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Archive: April 2016

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New grants from Jewish Healthcare Foundation

posted Fri, Apr 29, 2016   by Jewish Healthcare Foundation

$165,000 in new grant funding will support master planning to improve senior services in the areas of exercise and mobility, technology, housing, and senior-friendly models of care. Funding will also support preparation for the transition to Managed Long-Term Services and Supports: Supporting Community Independence and Choice for Vulnerable Populations.

NY Times: Rural seniors often lack access to health care

posted Mon, Apr 25, 2016   by The New York Times

What’s it like to grow old in rural America? The New York Times' Paula Span writes in The New Old Age column that it can be tough. The rural American population is older: About 15 percent of residents are 65 or older, compared with 12 percent in urban areas, largely because many people have left in search of education and jobs. There is more chronic illness, including higher rates of diabetes, stroke, cognitive impairment, heart arrhythmia and heart failure, generally poorer health and higher mortality. Yet because they struggle to attract and keep health professionals, it’s harder for older residents there to get health care.

Late-life money worries aren't one-size-fits-all

posted Mon, Apr 25, 2016   by Sarasota Herald-Tribune

The share of U.S. elders in poverty goes from 9 to 15 percent when a new Census Bureau formula reflecting health care costs is applied, said Ramsey Alwin, AARP's Director of Thought Leadership on FInancial Resilience, speaking during a "Conversations with GIA" webinar. If this trend plays out, she said, "that means there will be more than 11 million older adults living in poverty by 2020." Another concern: "Those living on the edge, one crisis away."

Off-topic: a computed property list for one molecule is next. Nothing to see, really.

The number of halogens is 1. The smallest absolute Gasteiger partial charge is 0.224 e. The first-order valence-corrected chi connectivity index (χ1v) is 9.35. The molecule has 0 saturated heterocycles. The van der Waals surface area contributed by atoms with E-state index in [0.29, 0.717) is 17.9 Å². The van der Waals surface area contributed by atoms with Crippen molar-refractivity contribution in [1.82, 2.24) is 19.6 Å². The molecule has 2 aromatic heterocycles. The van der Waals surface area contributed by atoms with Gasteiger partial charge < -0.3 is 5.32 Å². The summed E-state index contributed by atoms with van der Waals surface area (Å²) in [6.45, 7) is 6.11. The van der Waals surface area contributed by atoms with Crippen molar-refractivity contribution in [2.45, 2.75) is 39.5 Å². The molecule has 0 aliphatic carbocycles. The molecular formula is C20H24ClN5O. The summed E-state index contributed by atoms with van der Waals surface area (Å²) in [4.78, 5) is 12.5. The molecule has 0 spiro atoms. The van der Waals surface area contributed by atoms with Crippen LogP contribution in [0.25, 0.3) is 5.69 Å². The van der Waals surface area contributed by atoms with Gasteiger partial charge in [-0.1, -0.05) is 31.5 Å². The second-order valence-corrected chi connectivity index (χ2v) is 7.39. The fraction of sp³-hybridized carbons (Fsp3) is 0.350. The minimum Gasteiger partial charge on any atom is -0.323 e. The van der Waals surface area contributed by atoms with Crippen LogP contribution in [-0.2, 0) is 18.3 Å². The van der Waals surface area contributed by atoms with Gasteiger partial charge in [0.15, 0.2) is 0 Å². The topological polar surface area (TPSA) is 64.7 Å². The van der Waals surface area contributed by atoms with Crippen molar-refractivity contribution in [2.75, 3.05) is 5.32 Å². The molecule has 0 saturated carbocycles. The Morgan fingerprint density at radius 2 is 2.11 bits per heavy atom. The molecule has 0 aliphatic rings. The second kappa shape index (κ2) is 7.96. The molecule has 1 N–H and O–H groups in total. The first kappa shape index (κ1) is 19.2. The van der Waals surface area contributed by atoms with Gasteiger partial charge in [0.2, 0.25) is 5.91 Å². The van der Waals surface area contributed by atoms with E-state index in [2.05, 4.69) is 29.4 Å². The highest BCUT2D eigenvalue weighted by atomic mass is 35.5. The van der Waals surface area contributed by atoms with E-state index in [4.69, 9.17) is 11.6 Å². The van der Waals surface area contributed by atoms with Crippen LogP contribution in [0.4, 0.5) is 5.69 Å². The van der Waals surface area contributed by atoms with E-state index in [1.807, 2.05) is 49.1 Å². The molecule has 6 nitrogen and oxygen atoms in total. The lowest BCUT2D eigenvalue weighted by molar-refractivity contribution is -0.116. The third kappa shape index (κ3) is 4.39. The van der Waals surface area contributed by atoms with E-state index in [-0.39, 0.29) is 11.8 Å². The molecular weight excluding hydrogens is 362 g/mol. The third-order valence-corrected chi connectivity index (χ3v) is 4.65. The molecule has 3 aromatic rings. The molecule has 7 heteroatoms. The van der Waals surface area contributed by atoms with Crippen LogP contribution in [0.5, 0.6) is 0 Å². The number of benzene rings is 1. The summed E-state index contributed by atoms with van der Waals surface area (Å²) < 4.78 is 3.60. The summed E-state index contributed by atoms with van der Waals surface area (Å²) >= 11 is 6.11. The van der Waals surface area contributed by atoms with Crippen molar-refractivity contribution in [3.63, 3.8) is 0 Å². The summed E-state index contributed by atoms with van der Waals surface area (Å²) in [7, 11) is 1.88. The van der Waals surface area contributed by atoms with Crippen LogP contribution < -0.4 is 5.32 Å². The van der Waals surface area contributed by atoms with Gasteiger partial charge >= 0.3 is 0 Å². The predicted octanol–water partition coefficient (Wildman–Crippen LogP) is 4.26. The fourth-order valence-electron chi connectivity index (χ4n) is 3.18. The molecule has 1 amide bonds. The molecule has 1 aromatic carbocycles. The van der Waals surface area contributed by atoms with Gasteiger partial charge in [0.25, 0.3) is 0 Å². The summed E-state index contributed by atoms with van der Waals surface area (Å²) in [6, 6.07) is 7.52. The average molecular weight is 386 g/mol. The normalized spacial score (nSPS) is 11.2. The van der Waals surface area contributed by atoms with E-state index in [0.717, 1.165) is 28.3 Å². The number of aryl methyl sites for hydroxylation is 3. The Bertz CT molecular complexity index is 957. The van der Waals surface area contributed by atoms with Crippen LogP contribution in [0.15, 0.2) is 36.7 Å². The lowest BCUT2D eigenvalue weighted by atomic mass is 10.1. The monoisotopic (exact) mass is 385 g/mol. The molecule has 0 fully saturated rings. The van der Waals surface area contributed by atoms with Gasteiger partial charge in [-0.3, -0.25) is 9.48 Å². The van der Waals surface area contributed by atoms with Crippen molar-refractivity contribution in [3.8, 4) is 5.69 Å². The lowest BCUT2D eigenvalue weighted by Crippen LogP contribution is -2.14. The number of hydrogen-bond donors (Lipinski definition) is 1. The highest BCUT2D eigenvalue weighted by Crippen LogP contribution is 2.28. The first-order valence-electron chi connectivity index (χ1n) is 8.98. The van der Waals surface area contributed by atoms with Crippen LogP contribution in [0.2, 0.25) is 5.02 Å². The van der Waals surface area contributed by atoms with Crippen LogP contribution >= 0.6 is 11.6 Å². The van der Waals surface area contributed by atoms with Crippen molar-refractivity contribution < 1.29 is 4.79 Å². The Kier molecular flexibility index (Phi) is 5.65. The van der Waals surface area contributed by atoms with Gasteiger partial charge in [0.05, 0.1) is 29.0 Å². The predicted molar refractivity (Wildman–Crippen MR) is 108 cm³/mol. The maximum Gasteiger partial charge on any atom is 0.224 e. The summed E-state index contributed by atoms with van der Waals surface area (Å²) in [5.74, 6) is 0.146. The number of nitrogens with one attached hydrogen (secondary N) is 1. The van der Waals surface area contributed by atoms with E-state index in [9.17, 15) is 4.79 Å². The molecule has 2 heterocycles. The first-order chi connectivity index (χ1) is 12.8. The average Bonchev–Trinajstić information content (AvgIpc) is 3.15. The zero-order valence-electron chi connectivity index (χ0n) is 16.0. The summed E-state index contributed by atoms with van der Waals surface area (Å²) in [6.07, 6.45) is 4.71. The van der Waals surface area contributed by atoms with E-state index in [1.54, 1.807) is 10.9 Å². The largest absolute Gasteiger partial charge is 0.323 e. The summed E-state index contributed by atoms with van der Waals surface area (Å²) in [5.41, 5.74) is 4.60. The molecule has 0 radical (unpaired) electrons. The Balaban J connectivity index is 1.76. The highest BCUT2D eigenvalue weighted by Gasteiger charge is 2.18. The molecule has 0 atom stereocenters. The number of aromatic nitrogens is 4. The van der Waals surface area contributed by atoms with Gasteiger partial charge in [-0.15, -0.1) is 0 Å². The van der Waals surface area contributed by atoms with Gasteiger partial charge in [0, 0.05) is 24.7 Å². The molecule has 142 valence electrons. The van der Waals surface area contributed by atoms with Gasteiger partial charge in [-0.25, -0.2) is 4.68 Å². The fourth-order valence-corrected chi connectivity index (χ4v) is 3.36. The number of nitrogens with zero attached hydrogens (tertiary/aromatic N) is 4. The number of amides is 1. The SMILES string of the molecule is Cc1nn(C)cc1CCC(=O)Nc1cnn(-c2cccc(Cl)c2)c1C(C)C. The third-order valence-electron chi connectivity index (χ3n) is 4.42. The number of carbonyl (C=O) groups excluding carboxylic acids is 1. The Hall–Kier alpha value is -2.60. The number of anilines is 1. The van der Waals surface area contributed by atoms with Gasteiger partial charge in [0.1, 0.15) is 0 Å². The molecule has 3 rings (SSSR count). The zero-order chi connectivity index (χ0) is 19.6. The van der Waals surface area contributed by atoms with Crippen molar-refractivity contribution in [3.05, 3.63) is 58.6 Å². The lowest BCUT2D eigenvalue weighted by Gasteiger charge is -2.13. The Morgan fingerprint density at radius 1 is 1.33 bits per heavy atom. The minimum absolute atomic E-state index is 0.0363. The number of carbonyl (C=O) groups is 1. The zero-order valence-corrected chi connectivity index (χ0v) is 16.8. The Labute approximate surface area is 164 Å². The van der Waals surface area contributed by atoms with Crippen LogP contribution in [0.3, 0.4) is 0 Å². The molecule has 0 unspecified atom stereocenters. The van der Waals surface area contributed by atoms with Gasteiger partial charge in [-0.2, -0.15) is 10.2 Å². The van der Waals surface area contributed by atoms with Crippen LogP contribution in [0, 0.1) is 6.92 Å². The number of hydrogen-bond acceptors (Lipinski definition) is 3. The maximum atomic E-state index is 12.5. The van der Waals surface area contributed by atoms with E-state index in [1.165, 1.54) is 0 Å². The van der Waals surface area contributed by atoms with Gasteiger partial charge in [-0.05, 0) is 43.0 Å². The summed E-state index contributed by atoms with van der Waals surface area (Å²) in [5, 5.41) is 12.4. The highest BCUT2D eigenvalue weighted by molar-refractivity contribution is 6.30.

Forbes: Older Americans Act is reauthorized

posted Wed, Apr 20, 2016   by Forbes

Congress has finally renewed the Older Americans Act—a key piece of the social safety net for seniors, writes Howard Gleckman in Forbes. It is good that, after a decade in limbo, the law finally has been reauthorized. But before you break out the balloons and champagne, remember that keeping programs alive on paper is not the same as paying for them. And the government safety net for seniors has been fraying for years, victimized by woeful underfunding.

Forbes: New poll from CHCF, Cambia, John A. Hartford Foundations

posted Thu, Apr 14, 2016   by Forbes

Even though 95% of doctors support the new Medicare benefit that pays for end-of-life consultations with patients, just 14% say they have billed for such a conversation, reports Bruce Japsen in Forbes, on the new poll of physicians co-commissioned by Cambia Health Foundation, the California Health Care Foundation, and The John A. Hartford Foundation. The poll, "Conversation Stopper: What's Preventing Physicians from Talking with Patients about End-of-Life and Advance Care Planning?" explores barriers to this important form of care. “We are surfacing these barriers, which is great because people haven’t been talking about the benefit or how to have a good conversation about end of life wishes,” said Terry Fulmer, president of The John A. Hartford Foundation.

NPR: Architect says it's time to design for aging

posted Tue, Apr 5, 2016

Architect Matthias Hollwich wondered what the next 40 years of his life might look like, reports NPR. He looked into the architecture that serves older adults, places like retirement communities and assisted living facilities, and didn't like what he saw. But what if we changed our habits earlier in life so we could stay in the communities we already live in? An architect's view of age-friendly design.


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